The trouble with teaching art
The humble BA is studied and derided in equal measures—the subjective elements rile the quantitative-natured BSc students, often offend the utilitarian sensibilities of the BE ilk, and make the BCA crowd crimson with cost-benefit analyses. This week, Salient investigates whether there are any right answers to the subjects infamous for having “no wrong answers”.
‘The arts’ is a fantastically broad category, and for the purposes of this occasion the term shall refer to those specimens of the fine arts which can currently be studied at university level; theatre, music, writing, and (occasionally) visual art.
At Victoria, the arts fall under the Faculty of Humanities and Social Sciences. Degrees in a number of arts subjects—film, music and theatre—may be completed under Bachelor of Arts or Bachelor of Music programmes. Victoria’s International Institute of Modern Letters (IIML) offers a Master of Arts programme in script writing and writing, and a PhD in creative writing.
Problems arise in the classification of certain arts, and it’s a line in the sand which seems largely arbitrary. At Victoria, theatre, film, English, and media studies fall under the same banner, while at the University of Otago music, theatre, and performing arts share the same school. At Harvard, arts offerings are split between the Department of Music and the Department of Visual and Environmental Studies. While no consensus exists on which domain of the university framework the arts belong, there is even less evidence to support any consensus on how they should operate within academia.
The current model of university study— lectures and examinations at the core—has been standard practice since the 11th and 12th centuries. While minor changes have naturalised themselves over time, no great revelation has occurred.
Salient spoke to Victoria University theatre lecturer James McKinnon for a local perspective. While McKinnon rejects the idea of a “standard model of teaching”, he does admit the university framework is restricting. Large class sizes and a lack of student-student contact (especially between, say 100-level and 300-level students) facilitate the difficulties he encounters. “Class size is an obstacle, creating relationships doesn’t occur until the latter stages [of a degree program]. Interaction between one another is the most important thing that can happen”.
To IIML PhD student and Massey University creative writing tutor Pip Adam, “constraint is always good for creativity”—though she isn’t referencing constraint in terms of class sizes as McKinnon was—“having to fit my work to meet university requirements and culture has produced some really exciting exercises in craft and teaching”. For Adam, university is a place where one can be “cross-pollinated by other disciplines,” and in that sense university is a productive environment for the arts—Adam shares a hallway with psychology scholars, script writers, linguists, statisticians and ESOL teachers. “I learn a lot from them and their views definitely bleed into my work,” she says, inadvertently echoing McKinnon’s emphasis on interaction.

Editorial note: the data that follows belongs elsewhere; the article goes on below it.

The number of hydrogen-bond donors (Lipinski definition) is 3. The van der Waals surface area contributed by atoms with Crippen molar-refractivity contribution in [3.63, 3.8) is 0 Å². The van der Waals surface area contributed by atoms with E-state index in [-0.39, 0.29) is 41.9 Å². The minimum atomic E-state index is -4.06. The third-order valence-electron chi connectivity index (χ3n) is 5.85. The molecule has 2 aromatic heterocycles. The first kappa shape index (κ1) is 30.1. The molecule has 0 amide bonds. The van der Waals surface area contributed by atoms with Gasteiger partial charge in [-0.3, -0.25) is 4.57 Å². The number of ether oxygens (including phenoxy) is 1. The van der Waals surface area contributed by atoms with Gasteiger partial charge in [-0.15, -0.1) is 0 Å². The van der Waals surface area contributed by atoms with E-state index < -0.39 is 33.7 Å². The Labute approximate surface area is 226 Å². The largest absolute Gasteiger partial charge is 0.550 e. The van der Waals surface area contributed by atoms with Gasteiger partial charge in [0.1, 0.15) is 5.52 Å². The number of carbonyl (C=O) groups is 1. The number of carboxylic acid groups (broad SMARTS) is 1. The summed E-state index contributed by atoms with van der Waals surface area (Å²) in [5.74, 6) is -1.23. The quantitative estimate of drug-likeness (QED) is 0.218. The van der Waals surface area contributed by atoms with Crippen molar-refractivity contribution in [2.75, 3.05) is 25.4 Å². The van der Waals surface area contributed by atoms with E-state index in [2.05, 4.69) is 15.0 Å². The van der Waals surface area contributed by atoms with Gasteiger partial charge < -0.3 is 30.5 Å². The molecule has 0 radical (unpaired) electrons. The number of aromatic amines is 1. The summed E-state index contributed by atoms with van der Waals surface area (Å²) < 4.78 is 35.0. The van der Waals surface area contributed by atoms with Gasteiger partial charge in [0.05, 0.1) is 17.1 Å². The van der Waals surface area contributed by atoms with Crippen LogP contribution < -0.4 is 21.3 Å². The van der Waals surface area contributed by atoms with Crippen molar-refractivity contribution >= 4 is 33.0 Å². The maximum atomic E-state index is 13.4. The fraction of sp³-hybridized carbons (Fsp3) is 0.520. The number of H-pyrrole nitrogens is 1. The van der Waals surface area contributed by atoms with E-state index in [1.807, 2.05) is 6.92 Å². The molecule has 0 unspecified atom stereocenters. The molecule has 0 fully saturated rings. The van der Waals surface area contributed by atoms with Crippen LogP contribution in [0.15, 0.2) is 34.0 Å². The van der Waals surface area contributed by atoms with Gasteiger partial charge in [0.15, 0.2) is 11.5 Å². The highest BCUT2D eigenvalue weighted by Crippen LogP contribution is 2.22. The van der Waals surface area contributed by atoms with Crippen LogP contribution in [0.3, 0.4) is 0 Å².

Grading is a fraught process, stuck between the rigid categoricalism of the standard university marking structure and the subjective disciplines, or ‘fluid arts’: the tension is a difficult one. Say you were walking around a gallery and asked to—in the most objective way possible—decide whether a painting achieves an A- (75 to 79 per cent) or a B+ (70 to 74 per cent). Would you be comfortable completing such as exercise? When it comes to academics, everyone has what McKinnon calls “their own knowledge frameworks and personal epistemology,” and it’s sometimes difficult for the outsider to see how this can translate into a letter categorisation. While the structure of McKinnon’s courses mean he has a wealth of data to draw from when assigning grades, grades are not the aim for his students; more important is ensuring that “positive learning and long term retention” occur. He worries that “studying for assessment pressure [rather than] intrinsic pleasure can switch deep learning to surface learning”, but does stress that “assessments are important and must be valid”. Adam believes “the idea of grading art is always an uneasy one,” but “it’s possible to rank, say, four short stories or eight poems in some kind of order”.
The way universities teach the arts reflects their inherent subjectivity. Though no quantification or cost-benefit analysis could do it justice, universities are institutions which do add significant value to artistic pursuits. While there seldom is a ‘right’ method, the exploration of processes and outcomes is just as important as the final product.